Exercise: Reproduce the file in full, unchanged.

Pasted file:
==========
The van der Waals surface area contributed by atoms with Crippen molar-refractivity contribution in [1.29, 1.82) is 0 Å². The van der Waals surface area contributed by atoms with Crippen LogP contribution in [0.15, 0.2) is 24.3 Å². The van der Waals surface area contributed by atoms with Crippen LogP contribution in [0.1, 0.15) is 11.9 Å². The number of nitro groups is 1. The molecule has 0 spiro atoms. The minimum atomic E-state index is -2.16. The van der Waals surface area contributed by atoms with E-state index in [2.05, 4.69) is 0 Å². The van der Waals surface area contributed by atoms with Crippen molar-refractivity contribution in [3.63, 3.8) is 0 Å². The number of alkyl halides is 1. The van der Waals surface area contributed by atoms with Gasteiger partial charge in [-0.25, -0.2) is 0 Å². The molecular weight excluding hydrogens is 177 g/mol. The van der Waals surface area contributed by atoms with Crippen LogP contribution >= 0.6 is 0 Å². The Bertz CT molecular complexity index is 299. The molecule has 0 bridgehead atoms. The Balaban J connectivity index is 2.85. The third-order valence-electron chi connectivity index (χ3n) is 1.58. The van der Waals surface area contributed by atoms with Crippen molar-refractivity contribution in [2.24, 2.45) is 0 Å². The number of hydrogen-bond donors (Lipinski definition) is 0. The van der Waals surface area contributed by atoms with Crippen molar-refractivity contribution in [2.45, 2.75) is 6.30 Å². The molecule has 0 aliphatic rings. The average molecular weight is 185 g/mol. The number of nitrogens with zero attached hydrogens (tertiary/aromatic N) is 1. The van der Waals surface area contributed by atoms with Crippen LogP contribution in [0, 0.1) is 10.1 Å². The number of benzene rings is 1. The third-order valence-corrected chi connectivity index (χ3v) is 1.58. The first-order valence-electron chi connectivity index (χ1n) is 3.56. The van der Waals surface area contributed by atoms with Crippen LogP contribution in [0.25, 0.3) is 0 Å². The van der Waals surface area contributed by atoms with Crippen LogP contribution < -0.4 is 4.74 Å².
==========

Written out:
The van der Waals surface area contributed by atoms with Crippen molar-refractivity contribution in [1.29, 1.82) is 0 Å². The van der Waals surface area contributed by atoms with Crippen LogP contribution in [0.15, 0.2) is 24.3 Å². The van der Waals surface area contributed by atoms with Crippen LogP contribution in [0.1, 0.15) is 11.9 Å². The number of nitro groups is 1. The molecule has 0 spiro atoms. The minimum atomic E-state index is -2.16. The van der Waals surface area contributed by atoms with E-state index in [2.05, 4.69) is 0 Å². The van der Waals surface area contributed by atoms with Crippen molar-refractivity contribution in [3.63, 3.8) is 0 Å². The number of alkyl halides is 1. The van der Waals surface area contributed by atoms with Gasteiger partial charge in [-0.25, -0.2) is 0 Å². The molecular weight excluding hydrogens is 177 g/mol. The van der Waals surface area contributed by atoms with Crippen LogP contribution >= 0.6 is 0 Å². The Bertz CT molecular complexity index is 299. The molecule has 0 bridgehead atoms. The Balaban J connectivity index is 2.85. The third-order valence-electron chi connectivity index (χ3n) is 1.58. The van der Waals surface area contributed by atoms with Crippen molar-refractivity contribution in [2.24, 2.45) is 0 Å². The number of hydrogen-bond donors (Lipinski definition) is 0. The van der Waals surface area contributed by atoms with Crippen molar-refractivity contribution in [2.45, 2.75) is 6.30 Å². The molecule has 0 aliphatic rings. The average molecular weight is 185 g/mol. The number of nitrogens with zero attached hydrogens (tertiary/aromatic N) is 1. The van der Waals surface area contributed by atoms with Crippen LogP contribution in [0, 0.1) is 10.1 Å². The number of benzene rings is 1. The third-order valence-corrected chi connectivity index (χ3v) is 1.58. The first-order valence-electron chi connectivity index (χ1n) is 3.56. The van der Waals surface area contributed by atoms with Crippen LogP contribution in [0.25, 0.3) is 0 Å². The van der Waals surface area contributed by atoms with Crippen LogP contribution < -0.4 is 4.74 Å².